- Jon Nguyen, Olivia Neergaard-Holm, Rick Barnes
- David Lynch
- 90 min.
- Release Date
At the age of 71, David Lynch is experiencing a cultural resurgence unlike anything his celebrity has undergone since the early 1990s. After debuting his beloved television show Twin Peaks in the spring of 1990, he went on to win the Palme d’Or a month later at the Cannes Film Festival for his rapacious and carnal Wild at Heart. The artist-filmmaker was on a career high unlike anything he had known before. But his year of glory was followed by a series of disappointments. The second season of Twin Peaks fizzled out, resulting in its cancellation in 1991. Another show developed by Lynch, On the Air, never connected with audiences. And his much-anticipated film Twin Peaks: Fire Walk with Me (1992) failed to satiate or answer fan questions. Over the last two decades, Lynch’s output has been uneven, consisting of short films, one of the best films ever made with Mulholland Drive (2001), and lesser efforts like Inland Empire (2006). Now, in 2017, he seems to be everywhere again, with a new iteration of Twin Peaks on Showtime for an 18-episode season, career retrospectives of his work at repertory theaters across the country, and a new documentary about his early life as a painter, called David Lynch: The Art Life.
Part of a documentary trilogy of sorts, The Art Life follows Lynch (One) and Lynch 2, both released in 2007. Co-director Jon Nguyen collaborated with Olivia Neergaard-Holm and Rick Barnes over a series of three years, recording twenty audio conversations with Lynch at his house in the Hollywood hills. The footage shows Lynch working in his studio, assembling works of fine art, paintings and sculptures (sometimes a combination of both). The audio interviews (taped in a small studio with a large, metallic microphone) play over footage of his creative process, family photos from his distant past, or rabid montages of his artwork. The interviews have been organized to create a loose biography of his pre-Hollywood life, extending from his early childhood memories to his rough adolescent rebellion, and finally ending around the time he completed work on his breakthrough, the experimental cult masterpiece Eraserhead (1977).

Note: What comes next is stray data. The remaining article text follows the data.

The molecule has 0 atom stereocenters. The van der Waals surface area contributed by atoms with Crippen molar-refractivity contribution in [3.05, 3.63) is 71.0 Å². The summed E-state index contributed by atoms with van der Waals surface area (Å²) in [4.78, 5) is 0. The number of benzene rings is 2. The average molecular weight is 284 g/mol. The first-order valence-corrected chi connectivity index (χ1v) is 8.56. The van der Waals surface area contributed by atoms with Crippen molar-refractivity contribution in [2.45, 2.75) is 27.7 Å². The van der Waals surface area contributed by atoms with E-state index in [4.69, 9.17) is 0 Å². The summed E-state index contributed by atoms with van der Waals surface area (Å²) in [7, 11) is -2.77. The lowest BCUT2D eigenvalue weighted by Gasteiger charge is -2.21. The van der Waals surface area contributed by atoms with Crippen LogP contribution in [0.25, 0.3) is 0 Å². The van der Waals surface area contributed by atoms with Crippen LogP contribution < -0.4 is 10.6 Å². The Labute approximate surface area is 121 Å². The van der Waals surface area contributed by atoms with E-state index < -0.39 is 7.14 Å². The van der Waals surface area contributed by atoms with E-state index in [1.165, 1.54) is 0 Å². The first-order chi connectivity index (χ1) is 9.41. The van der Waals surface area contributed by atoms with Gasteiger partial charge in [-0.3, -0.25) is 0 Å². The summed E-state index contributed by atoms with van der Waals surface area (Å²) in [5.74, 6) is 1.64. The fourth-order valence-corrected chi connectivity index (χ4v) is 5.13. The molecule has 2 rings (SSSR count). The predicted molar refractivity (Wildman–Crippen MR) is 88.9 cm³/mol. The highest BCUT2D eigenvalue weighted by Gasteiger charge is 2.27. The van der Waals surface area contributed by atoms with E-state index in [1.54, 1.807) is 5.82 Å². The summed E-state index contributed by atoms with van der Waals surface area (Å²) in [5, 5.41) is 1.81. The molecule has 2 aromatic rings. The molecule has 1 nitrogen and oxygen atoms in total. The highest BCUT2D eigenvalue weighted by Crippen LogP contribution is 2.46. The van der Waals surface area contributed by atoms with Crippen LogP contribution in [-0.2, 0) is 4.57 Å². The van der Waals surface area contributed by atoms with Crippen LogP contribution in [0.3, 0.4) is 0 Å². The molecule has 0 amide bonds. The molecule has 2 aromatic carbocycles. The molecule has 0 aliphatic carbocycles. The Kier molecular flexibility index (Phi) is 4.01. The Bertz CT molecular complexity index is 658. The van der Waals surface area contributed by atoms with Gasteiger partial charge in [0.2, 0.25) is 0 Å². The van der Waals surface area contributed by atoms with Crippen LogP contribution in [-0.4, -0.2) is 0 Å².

Long segments of the film involve the camera watching Lynch create in his studio; he drills fleshy bits of plastic to wood, glues things together, and spreads globs of paint onto a board with his hands. Some scenes feature Lynch just sitting, usually with a lit cigarette hanging from his mouth, as he waits for inspiration for a work-in-progress. At times, the camera spies its subject’s toddler-age daughter Lula (named after Laura Dern’s character in Wild at Heart) from his most recent marriage to Emily Stofle. Alongside Lula, Lynch looks like a big kid discovering what to do with brushes, paint, and color. Although, he’s been a painter far longer than a filmmaker, having practiced in non-traditional and experimental forms of painting since his high school years. Early in his life, the artist Bushnell Keeler gave Lynch a copy of Robert Henri’s book The Art Spirit. Lynch remarks, “I can’t remember much about it now, but ‘the art spirit’ became ‘the art life.’ And I had this idea that you drink coffee, you smoke cigarettes, and you paint. And that’s it.”